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Lucky Jim | Study Guide

Kingsley Amis

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Lucky Jim | Chapter 9 | Summary



The porter, Maconochie, asks Dixon to take a phone call meant for Welch. Strangely, it's Christine Callaghan on the phone. Christine is attempting to ascertain whether Bertrand will be going to the Summer Ball at the college without her. Her uncle, Julius Gore-Urquhart, will be attending the ball, and she thinks Bertrand may bring her as his date if he knows his would-be employer will be attending.

With his usual aplomb, Dixon suggests a complicated scheme in which he will call the Welches and pretend to be ... someone ... so he can discover Bertrand's plans. He both wants to impress Christine and to aggravate Mrs. Welch, whom he sees as his special nemesis. Dixon tells Christine he will attend the ball himself.

His student Michie appears, still asking about the syllabus for next term's course. Some "pretty girls" may or may not take the class, depending on the subject. Dixon offers to cut the syllabus down to appeal to the girls; his real aim is to sour Michie on the course by slashing "everything that might conceivably interest" him.

Now Dixon takes up Christine's cause: he calls the Welches. When Mrs. Welch answers she immediately recognizes his voice and demands to know what he did with her bedsheets. Panicked, Dixon pretends to be a reporter from the Evening Post looking for the brilliant painter Bertrand Welch. He claims to Bertrand he wants to write a paragraph about him for the paper, making Bertrand describe to Dixon Bertrand's pretentious paintings. Finally, Dixon claims to Bertrand, "Miss Callaghan ... put the notion of this little paragraph" to the paper's staff. Dixon goes deeper into his story, claiming Bertrand must call Christine that evening.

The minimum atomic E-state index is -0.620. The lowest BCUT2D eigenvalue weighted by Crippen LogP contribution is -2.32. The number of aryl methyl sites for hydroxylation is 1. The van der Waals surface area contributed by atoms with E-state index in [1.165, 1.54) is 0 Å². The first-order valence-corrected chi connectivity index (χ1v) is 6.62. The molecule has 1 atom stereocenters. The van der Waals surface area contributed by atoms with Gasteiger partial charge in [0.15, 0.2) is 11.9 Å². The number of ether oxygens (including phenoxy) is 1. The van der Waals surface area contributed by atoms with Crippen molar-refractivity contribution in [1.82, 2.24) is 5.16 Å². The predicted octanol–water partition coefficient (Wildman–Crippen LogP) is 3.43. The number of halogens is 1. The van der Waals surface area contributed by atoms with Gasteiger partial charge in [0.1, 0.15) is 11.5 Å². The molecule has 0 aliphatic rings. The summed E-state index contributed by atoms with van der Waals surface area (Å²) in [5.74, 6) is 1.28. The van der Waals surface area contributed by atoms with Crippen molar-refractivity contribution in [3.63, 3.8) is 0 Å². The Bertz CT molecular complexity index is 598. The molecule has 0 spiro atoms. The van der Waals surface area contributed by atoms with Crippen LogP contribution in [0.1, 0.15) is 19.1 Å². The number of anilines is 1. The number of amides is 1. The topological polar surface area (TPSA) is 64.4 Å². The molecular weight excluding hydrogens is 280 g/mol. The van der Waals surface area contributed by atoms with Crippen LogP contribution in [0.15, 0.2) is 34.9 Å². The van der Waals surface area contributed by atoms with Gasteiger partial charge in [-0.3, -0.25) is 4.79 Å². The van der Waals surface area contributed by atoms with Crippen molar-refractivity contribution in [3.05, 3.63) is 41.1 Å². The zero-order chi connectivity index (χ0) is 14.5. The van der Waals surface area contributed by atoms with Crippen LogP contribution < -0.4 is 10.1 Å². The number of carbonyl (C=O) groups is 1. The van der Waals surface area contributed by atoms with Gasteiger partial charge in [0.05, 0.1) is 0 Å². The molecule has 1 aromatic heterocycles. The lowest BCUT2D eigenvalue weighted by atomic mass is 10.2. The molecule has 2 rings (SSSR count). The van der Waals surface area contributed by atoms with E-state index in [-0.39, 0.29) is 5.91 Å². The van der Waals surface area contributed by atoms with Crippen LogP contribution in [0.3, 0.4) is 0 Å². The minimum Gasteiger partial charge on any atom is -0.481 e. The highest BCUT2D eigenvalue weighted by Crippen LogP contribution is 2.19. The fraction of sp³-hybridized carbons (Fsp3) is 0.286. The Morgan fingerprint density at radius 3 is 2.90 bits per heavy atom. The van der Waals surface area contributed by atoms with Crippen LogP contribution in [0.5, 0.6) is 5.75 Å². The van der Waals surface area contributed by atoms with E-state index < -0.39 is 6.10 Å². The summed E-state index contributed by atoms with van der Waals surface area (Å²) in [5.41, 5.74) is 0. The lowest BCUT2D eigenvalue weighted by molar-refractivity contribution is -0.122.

Sweating and smoking, Dixon plans his next steps: "It was all so wonderful ... The campaign against Bertrand he'd fantasized about at the Welches' had begun, and with dazzling tactical success." He'll call Christine and explain how to play along with his story.


Dixon is giving in to his most antisocial, animal instincts, and it's hilarious. To be sure, "giving in," "antisocial," and "animal" are relative terms in the oh-so-proper world of 1953 provincial Britain. Dixon is only about one step removed from your average American middle-school boy, prank calling a grocery store. However, Dixon's lack of control over his life is genuine, and this ploy is a small way for him to feel in charge.

Another thematic thread in this chapter is Dixon's burgeoning loyalty to Christine Callaghan. It is unclear as to why he likes her so much. She seems like a nonentity, albeit good natured and attractive. However, as Dixon's idea of her grows—she is the only one who appreciates his predicament with the burned sheets; she is elegant and charming, especially compared to sloppy, overemotional Margaret—his willingness to defend her also increases, though he doesn't tell her he's trying to defend her. As far as she knows Bertrand is her boyfriend, and Dixon is behaving like a bizarre schoolboy.

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